EE 21N: What is Nanotechnology?
Nanotechnology is an often used word and it means many things to different people. Scientists and Engineers have some notion of what nanotechnology is, societal perception may be entirely different. In this course, we start with the classic paper by Richard Feynman ("There's Plenty of Room at the Bottom"), which laid down the challenge to the nanotechnologists. Then we discuss two classic books that offer a glimpse of what nanotechnology is: Engines of Creation: The Coming Era of Nanotechnology by Eric Drexler, and Prey by Michael Crichton. Drexler's thesis sparked the imagination of what nano machinery might do, whereas Crichton's popular novel channeled the public's attention to this subject by portraying a disastrous scenario of a technology gone astray. We will use the scientific knowledge to analyze the assumptions and predictions of these classic works. We will draw upon the latest research advances to illustrate the possibilities and impossibilities of nanotechnology.
Terms: Win

Units: 3

UG Reqs: GER:DBEngrAppSci, WAYSMA

Grading: Letter (ABCD/NP)
Instructors:
Wong, H. (PI)
EE 41: Physics of Electrical Engineering (ENGR 40P)
How everything from electrostatics to quantum mechanics is used in common hightechnology products. Electrostatics are critical in micromechanical systems used in many sensors and displays, and Electromagnetic waves are essential in all highspeed communication systems. How to propagate energy on transmission lines, optical fibers,and in free space. Which aspects of modern physics are needed to generate light for the operation of a DVD player or TV. Introduction to semiconductors, solidstate light bulbs, and laser pointers. Handson labs to connect physics to everyday experience. Prerequisites:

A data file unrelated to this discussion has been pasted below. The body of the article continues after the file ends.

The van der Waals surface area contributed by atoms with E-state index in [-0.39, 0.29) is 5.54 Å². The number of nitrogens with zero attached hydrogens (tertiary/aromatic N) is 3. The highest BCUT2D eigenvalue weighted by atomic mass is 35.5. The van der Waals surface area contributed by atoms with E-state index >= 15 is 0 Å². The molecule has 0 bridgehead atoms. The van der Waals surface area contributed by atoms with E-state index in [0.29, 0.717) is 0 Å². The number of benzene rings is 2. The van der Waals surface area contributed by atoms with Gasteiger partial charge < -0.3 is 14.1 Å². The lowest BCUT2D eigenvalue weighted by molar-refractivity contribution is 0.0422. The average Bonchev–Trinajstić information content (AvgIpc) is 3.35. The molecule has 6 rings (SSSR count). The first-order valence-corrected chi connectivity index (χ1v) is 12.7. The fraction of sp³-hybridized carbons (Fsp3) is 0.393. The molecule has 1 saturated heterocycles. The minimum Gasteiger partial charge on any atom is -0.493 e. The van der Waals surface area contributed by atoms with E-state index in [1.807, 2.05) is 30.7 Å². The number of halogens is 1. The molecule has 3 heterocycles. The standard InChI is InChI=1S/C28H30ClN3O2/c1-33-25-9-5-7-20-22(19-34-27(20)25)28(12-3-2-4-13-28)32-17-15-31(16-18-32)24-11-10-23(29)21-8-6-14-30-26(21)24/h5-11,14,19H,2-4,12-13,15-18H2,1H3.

Physics 43
Terms: not given this year

Units: 5

UG Reqs: GER:DBEngrAppSci, WAYFR, WAYSMA

Grading: Letter (ABCD/NP)
EE 60N: Man versus Nature: Coping with Disasters Using Space Technology (GEOPHYS 60N)
Preference to freshman. Natural hazards, earthquakes, volcanoes, floods, hurricanes, and fires, and how they affect people and society; great disasters such as asteroid impacts that periodically obliterate many species of life. Scientific issues, political and social consequences, costs of disaster mitigation, and how scientific knowledge affects policy. How spaceborne imaging technology makes it possible to respond quickly and mitigate consequences; how it is applied to natural disasters; and remote sensing data manipulation and analysis. GER:DBEngrAppSci
Terms: Aut

Units: 4

UG Reqs: GER:DBEngrAppSci, WAYSMA

Grading: Letter or Credit/No Credit
Instructors:
Zebker, H. (PI)
EE 65: Modern Physics for Engineers
This course introduces the core ideas of modern physics that enable applications ranging from solar energy and efficient lighting to the modern electronic and optical devices and nanotechnologies that sense, process, store, communicate and display all our information. Though the ideas have broad impact, the course is widely accessible to engineering and science students with only basic linear algebra and calculus through simple ordinary differential equations as mathematics background. Topics include the quantum mechanics of electrons and photons (Schrödinger's equation, atoms, electrons, energy levels and energy bands; absorption and emission of photons; quantum confinement in nanostructures), the statistical mechanics of particles (entropy, the Boltzmann factor, thermal distributions), the thermodynamics of light (thermal radiation, limits to light concentration, spontaneous and stimulated emission), and the physics of information (Maxwell¿s demon, reversibility, entropy and noise in physics and information theory). Prerequisite:
Physics 41. Pre or corequisite:
Math 53 or
CME 102.
Terms: Spr

Units: 3

UG Reqs: GER: DBNatSci, GER:DBEngrAppSci, WAYSMA